I made an effort to keep rakudobrew reasonably free of dependencies: it only requires Perl 5 and git, which are roughly what’s required to build Rakudo anyway. It’s known to work well on Linuxes and OSX, but I’ve also recently got some pull requests to improve Windows support (which apparently worked for a while by itself, without me knowing about it. Cool!) so it may happen to be useful to you, our Windows-running readers just as well.

Rakudobrew requires almost zero setup to get running; the only thing you need to do is to get it from Github (either by cloning it or downloading a tarball from the website), and get your system to recognize its bin/ subdirectory as part of your PATH. What I’m usually going for on my machines is the following:

$ git clone ~/.rakudobrew
$ export PATH=~/.rakudobrew/bin:$PATH
$ echo 'export PATH=~/.rakudobrew/bin:$PATH' >> ~/.zshrc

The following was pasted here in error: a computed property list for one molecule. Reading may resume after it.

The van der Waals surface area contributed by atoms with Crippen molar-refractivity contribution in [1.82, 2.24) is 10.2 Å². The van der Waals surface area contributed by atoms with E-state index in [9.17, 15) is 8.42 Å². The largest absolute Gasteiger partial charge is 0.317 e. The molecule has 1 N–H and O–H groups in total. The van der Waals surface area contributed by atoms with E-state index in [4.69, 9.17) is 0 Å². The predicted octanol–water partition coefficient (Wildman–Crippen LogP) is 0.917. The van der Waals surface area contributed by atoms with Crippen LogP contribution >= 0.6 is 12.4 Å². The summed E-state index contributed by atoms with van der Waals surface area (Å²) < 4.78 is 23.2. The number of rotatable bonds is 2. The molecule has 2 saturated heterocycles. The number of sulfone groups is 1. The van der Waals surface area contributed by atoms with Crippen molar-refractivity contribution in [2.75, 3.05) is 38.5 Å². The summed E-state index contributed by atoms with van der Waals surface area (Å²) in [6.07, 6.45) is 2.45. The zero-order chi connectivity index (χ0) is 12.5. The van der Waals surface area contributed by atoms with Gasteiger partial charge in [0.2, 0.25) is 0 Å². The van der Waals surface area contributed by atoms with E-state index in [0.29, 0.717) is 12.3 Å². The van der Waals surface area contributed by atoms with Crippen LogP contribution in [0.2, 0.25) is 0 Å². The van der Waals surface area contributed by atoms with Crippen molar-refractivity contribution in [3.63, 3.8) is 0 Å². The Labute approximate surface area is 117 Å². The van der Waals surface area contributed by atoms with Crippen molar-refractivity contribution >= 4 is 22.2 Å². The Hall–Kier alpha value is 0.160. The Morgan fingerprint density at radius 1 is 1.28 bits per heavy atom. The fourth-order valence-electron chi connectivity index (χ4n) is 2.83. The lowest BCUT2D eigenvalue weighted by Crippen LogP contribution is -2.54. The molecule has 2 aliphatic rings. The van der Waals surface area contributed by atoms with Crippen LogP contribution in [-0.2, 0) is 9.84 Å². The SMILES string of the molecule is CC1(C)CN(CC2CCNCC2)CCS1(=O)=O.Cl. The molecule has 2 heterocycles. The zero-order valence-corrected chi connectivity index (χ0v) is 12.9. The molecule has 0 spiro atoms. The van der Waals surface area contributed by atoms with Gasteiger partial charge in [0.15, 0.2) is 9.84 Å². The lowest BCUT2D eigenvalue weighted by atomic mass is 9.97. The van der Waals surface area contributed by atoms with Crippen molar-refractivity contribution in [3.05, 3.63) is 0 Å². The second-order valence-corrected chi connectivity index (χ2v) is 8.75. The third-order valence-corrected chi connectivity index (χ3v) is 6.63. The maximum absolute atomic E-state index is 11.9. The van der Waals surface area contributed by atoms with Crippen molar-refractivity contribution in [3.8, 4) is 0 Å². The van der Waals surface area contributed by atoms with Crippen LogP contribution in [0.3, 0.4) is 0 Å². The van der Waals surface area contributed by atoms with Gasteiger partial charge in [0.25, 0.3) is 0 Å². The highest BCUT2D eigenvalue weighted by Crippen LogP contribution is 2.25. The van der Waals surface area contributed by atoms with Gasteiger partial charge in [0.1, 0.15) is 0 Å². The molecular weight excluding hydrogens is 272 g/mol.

$ # or ~/.bashrc or whatever

After that it requires nothing like ‘rakudobrew init’ or anything; it’s ready to get useful. The most basic thing you need from it is of course installing Rakudo:

$ rakudobrew build moar

The above command will download and build Rakudo on MoarVM, the latest version available from Github. For extra stability you may want to install the latest available release and just stick to that:

$ rakudobrew build moar 2014.11

This will take a while, but after a while it should finish saying “Done, moar-2014.11 built.” From that point on you are ready to go; if you adjusted your PATH correctly, the “perl6″ command will be available for you to use, and you’re ready to hack!

That said, you may want something more from life than just the bare compiler. The “useful and usable” Perl 6 distribution called Rakudo Star doesn’t have its own Starbrew, but that doesn’t mean you can’t eat the cake and still have it. Let’s also install Panda, the module installer, and whatever Rakudo Star usually ships.